Hive City Legacy is a show that challenges all stereotypes of what it means to be a woman of colour and celebrates culture. This multi-talented cast and crew creates a show that defies all the rules and breaks boundaries like you have never seen before. With a collaboration of dance, music and acrobatics, Hive City Legacy teaches the value of “activation, pollination, liberation and everything in between”.
The energy of this show is unbelievable, and you cannot help but smile when you walk into the room and when you walk back out again. With a vibe that immediately feels welcoming with cheers and clapping and shouting, you instantly feel included in this space, no matter who you are or where you are from. No one is isolated in that room and no one is subject to negativity. Positive energy grew in that space over the course of the show and that is something that every show, whether in the West End, off-West End or even a school production, should take from this show.
The choreography (by Yami Löfvenberg and company) of this show is both powerful and incredible. From hardcore hip-hop sequences full of power to acrobatic dancing on a rope in the middle of the room filled with vulnerability and emotion, the choreography is flawless and captivating. Each moment tells a story that every woman and man should feel a connection to. The movements are expressive and beautiful and there is a strong sense of unity when you watch this piece, and I strongly urge everybody to see this piece. Each performer on that stage has their own, individual story to tell and each has their own characteristics which make them unique…which is how it should be. Nobody should ‘be like’ anyone else.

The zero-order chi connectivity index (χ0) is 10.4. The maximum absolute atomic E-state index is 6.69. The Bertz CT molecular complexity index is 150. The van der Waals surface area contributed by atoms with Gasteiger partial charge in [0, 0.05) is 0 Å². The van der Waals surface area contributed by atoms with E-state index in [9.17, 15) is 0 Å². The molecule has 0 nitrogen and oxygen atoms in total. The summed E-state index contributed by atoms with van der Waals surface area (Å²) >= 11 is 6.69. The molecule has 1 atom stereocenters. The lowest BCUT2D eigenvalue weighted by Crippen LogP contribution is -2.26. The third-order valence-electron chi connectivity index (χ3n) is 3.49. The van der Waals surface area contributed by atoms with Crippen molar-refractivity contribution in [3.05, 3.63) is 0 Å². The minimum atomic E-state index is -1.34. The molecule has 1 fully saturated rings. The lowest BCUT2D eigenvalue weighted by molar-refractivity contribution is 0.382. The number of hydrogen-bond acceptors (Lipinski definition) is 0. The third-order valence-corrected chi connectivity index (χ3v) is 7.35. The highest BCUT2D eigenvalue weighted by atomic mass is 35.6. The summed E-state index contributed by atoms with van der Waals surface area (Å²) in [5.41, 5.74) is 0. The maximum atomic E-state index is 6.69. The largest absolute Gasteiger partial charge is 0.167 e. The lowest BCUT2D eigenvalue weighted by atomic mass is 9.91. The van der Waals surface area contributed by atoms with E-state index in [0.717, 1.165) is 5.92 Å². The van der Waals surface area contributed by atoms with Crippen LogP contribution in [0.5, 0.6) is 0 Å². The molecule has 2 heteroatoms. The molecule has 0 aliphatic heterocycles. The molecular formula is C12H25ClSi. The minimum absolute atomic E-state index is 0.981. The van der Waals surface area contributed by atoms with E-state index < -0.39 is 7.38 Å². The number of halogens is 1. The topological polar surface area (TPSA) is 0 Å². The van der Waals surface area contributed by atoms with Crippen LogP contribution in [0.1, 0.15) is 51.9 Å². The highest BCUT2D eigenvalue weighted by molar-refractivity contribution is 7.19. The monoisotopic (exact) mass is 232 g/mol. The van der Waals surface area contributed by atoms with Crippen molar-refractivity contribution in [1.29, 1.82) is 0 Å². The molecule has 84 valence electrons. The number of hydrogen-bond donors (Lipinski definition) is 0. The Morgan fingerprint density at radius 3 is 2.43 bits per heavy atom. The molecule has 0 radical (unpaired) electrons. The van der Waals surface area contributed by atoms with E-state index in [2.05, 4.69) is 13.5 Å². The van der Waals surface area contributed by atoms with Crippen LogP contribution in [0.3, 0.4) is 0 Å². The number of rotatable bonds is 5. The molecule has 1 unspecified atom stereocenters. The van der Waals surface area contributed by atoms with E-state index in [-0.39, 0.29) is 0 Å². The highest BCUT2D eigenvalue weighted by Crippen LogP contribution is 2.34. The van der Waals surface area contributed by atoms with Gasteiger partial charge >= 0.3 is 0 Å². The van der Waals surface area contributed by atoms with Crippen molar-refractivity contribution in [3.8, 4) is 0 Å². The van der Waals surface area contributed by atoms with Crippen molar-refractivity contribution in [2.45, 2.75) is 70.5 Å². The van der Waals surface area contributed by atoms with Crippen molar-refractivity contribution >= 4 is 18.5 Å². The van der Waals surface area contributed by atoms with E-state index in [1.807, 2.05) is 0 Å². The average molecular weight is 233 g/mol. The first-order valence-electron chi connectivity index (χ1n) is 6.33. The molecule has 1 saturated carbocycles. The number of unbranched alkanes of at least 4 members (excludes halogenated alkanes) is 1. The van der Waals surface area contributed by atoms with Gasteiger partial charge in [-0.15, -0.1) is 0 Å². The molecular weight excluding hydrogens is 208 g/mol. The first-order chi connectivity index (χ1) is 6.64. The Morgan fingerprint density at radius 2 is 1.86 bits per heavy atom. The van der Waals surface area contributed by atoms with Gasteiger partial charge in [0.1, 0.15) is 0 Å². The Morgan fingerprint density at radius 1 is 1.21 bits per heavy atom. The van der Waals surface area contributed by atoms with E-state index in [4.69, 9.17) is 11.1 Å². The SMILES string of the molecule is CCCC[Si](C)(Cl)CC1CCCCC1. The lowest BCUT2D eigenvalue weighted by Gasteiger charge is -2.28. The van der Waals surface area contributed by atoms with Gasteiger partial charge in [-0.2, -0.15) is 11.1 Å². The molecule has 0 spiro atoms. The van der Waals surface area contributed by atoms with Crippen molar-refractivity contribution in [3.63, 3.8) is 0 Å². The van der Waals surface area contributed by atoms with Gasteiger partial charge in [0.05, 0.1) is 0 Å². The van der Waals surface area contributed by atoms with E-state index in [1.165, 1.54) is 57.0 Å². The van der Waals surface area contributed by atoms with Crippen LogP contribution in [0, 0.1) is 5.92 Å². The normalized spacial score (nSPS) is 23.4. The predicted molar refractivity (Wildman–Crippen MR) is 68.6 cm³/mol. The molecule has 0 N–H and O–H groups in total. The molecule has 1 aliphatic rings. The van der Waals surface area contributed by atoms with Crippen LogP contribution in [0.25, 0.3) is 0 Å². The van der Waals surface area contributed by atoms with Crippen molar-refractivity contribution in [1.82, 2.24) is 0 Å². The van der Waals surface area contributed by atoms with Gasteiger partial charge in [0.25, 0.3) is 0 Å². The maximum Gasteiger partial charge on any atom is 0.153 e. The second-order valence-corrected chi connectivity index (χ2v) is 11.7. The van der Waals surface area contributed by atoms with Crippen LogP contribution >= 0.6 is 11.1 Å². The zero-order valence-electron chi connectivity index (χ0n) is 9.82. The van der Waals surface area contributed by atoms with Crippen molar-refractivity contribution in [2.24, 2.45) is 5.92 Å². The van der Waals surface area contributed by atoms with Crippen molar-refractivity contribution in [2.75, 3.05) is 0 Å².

Some big themes in this show are racial identity and the idea of cultural appropriation. Hive City Legacy gives us a strong sense of what that feels like to be a so-called ‘minority group’ from the inside. Now, I personally do not feel there should be minority groups though, apparently, there always will be. And without getting to political, this piece teaches audiences the value of cultural integration…total cultural integration. This piece very much suggests (and many people agreed in the audience!) that to be a minority or a victim of cultural appropriation is to be downgraded and stared at by society. You become subject to scrutiny and negativity and you are downgraded to a bit of fun. And certain scenes are hard to watch, which is good for a show like this because it makes the point all the more clear and valid.
A scene that massively took me by surprise includes an exceedingly large amount of profanity verbally thrown around the space. Think of all the horrible names that people of colour have received over the years…the ‘N’ word was even thrown out there. The scene then proceeds with the mimicking of beatings in the street and the flashing of lights (by lighting designer Jessica Hung Han Yun) gives it a sinister feel. What proceeds is a distorted dance piece which expresses the pain and emotional turmoil attached with moments like that. Although this is ‘acting’, real people have been through these situations in real life. It happens every day, but Hive City Legacy teaches the value of being brave, standing up and putting a middle finger up to the people that dare to try and bring you down. Go on!
Even the finer details of this show, like the costume design (by Sabrina Henry) and simplistic set design (Emily Harwood) add to the thrilling experience of this show but, at the end of the day, it is these femmes of colour that take the audience by storm and give us a performance of power and unity that you will never be forgotten. But why?
Because this show stands out.
That is all I can say. It stands out and opens up so many discussions that need to be had. Theatre and art is supposed to open up discussions on difficult topics and this show does that. You do not find many femmes of colour on stage and while this is changing, it is not changing fast enough.
The cast and crew of this show have something really special. Young children will look up to this performance because it teaches the value of unity and bravery and the importance of community and kindness. This show is a rare gem and with any luck, it will go very far.
Take a page from this show’s book: do not take crap from anyone. Ever. Be brave and stand up for what you believe in.
Now, I would like you to finish this review in the same way the show did…DANCE PARTY!
Hive City Legacy is playing at Roundhouse Theatre, Camden until 21 July 2018
Photo: Helen Murray